Whereas many scholars have grappled with the apparent paradox of Thomas Jefferson’s writings on liberty and his involvement in slavery, Padraig Riley tackles the larger question of why so many northerners “who believed the United States should be a beacon of democracy for a world enslaved by aristocratic power became the political allies of men who believed the United States was obliged to protect a master’s right to enslave” (1-2). In hindsight, the rise of Jefferson’s Republican Party can appear to be the beginning of “Slave Power,” slaveholders’ dominance of the federal government, which matured during the Jacksonian era and oversaw the expansion of slavery, the suppression of abolitionism, the dispossession of Native land, and the political denigration of free people of color. Eschewing a simplistic focus on racism, Riley provides a compelling and nuanced interpretation of northern Republicans centered on their egalitarian ideals and unintended consequences. His study effectively integrates state and national developments while drawing on obscure as well as prominent characters and events.
Jeffersonians were committed to social mobility and a political culture that expanded suffrage and political participation beyond the tradition elite. Those in New England were often religious dissenters who perceived themselves as oppressed by wealthier Federalists and looked to southern Republicans to aid them in expanding the boundaries of democratic self-government and promoting religious freedom. The Mid-Atlantic states, meanwhile, included large numbers of immigrants who celebrated the United States as a haven of liberty and embraced the Republican Party for its support of self-government and easy naturalization. Although Riley gives less attention to political economy, northern Republicans also often shared their southern comrades’ preference for small government and laissez-faire economics, believing such policies facilitated personal liberty and economic opportunity.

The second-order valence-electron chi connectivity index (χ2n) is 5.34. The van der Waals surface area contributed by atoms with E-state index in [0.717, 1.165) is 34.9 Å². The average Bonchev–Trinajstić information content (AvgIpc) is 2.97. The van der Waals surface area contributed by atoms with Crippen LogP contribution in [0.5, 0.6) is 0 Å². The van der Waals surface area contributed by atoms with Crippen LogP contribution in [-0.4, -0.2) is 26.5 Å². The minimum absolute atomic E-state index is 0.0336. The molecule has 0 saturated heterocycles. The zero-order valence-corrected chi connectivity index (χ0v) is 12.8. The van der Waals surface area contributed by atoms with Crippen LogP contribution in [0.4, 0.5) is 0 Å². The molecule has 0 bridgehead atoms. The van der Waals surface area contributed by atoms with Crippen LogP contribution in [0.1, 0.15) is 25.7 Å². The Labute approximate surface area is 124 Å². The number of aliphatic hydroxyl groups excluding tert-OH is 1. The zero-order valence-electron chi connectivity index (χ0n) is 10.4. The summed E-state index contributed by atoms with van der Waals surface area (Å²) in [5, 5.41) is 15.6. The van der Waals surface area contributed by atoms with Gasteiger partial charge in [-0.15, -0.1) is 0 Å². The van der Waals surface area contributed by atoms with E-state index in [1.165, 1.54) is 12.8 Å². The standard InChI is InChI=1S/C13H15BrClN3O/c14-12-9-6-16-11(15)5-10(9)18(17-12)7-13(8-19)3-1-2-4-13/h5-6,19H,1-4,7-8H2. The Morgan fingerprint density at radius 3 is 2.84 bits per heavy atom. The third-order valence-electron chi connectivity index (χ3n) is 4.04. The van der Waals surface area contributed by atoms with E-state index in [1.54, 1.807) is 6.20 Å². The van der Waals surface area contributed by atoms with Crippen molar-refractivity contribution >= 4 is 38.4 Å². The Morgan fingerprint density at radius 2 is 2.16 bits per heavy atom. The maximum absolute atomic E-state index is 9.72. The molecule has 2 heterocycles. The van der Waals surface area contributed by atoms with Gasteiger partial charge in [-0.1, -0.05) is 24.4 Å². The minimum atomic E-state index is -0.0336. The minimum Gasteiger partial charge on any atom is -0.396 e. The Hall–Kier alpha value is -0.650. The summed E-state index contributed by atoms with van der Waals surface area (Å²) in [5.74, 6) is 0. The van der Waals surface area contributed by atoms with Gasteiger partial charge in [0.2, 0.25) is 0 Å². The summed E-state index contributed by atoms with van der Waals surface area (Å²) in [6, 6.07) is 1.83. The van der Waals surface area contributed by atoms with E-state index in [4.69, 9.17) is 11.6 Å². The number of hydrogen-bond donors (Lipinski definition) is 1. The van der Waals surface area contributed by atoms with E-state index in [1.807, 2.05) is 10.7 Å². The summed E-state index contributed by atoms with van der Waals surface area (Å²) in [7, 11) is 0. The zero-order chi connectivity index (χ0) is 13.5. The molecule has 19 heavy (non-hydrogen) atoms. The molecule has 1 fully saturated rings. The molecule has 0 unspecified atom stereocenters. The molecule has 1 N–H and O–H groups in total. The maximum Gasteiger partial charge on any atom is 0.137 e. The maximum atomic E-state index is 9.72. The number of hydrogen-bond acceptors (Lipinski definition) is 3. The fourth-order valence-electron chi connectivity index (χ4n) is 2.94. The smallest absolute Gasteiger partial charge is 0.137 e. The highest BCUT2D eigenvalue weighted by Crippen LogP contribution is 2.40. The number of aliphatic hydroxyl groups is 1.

Northern Republicans’ egalitarianism was often cosmopolitan, leading them to support freedom across racial as well as national boundaries. For example, in the 1780s, Levi Lincoln (a future Jeffersonian) helped argue the court cases that ended slavery in Massachusetts, and in the 1790s, Abraham Bishop of Connecticut called on Americans to support the rebel slaves of Saint-Domingue (Haiti). James Sloan of New Jersey was a vocal congressional critic of slavery during Jefferson’s presidency, seeking to tax the Atlantic slave trade (before it could be abolished in 1808) and end slavery in Louisiana and Washington, D.C. Moreover, northern Republicans led the effort to restrict slavery in Missouri in 1819. Like some other recent scholars, Riley convincingly challenges the common notion that antislavery in Congress was confined largely to northern Federalists.
However, at times northern Republicans’ alliance with a southern-based political party led them to downgrade emancipation as a priority, and even suppress antislavery sentiment. For instance, they dismissed New England Federalists’ criticism of the Constitution’s three-fifths clause (by which slaves were counted when enumerating political representation) as a cynical ploy rather than a humanitarian issue. Abraham Bishop mocked the Federalists for complaining about the three-fifths clause while they claimed full representation for “their white slaves,” who were disenfranchised by property restrictions (46). Bishop and other northern Republicans did not abandon antislavery, but “in substituting northern political inequality for southern slavery, they helped create a complex political alliance that in turn made it difficult to achieve antislavery objectives in national politics” (48).